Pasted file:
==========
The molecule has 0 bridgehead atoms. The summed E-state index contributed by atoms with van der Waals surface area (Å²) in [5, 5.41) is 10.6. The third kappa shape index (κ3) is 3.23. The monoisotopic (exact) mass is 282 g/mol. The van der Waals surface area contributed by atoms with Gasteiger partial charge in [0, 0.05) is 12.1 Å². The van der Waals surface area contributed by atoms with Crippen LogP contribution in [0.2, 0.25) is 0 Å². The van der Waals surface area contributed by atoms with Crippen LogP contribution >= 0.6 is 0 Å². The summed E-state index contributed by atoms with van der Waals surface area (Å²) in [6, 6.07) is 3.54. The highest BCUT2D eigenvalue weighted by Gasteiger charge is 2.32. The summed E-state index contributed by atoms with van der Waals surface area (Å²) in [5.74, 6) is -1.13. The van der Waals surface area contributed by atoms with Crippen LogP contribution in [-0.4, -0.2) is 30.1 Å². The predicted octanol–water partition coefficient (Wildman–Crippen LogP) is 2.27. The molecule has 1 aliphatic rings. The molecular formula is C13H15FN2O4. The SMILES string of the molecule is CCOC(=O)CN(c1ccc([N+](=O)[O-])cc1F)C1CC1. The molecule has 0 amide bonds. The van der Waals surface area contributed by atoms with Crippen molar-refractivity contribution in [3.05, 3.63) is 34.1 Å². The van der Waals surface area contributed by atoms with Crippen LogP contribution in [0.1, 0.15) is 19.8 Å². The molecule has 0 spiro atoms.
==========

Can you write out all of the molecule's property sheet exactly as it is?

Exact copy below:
The molecule has 0 bridgehead atoms. The summed E-state index contributed by atoms with van der Waals surface area (Å²) in [5, 5.41) is 10.6. The third kappa shape index (κ3) is 3.23. The monoisotopic (exact) mass is 282 g/mol. The van der Waals surface area contributed by atoms with Gasteiger partial charge in [0, 0.05) is 12.1 Å². The van der Waals surface area contributed by atoms with Crippen LogP contribution in [0.2, 0.25) is 0 Å². The van der Waals surface area contributed by atoms with Crippen LogP contribution >= 0.6 is 0 Å². The summed E-state index contributed by atoms with van der Waals surface area (Å²) in [6, 6.07) is 3.54. The highest BCUT2D eigenvalue weighted by Gasteiger charge is 2.32. The summed E-state index contributed by atoms with van der Waals surface area (Å²) in [5.74, 6) is -1.13. The van der Waals surface area contributed by atoms with Crippen LogP contribution in [-0.4, -0.2) is 30.1 Å². The predicted octanol–water partition coefficient (Wildman–Crippen LogP) is 2.27. The molecule has 1 aliphatic rings. The molecular formula is C13H15FN2O4. The SMILES string of the molecule is CCOC(=O)CN(c1ccc([N+](=O)[O-])cc1F)C1CC1. The molecule has 0 amide bonds. The van der Waals surface area contributed by atoms with Crippen molar-refractivity contribution in [3.05, 3.63) is 34.1 Å². The van der Waals surface area contributed by atoms with Crippen LogP contribution in [0.1, 0.15) is 19.8 Å². The molecule has 0 spiro atoms.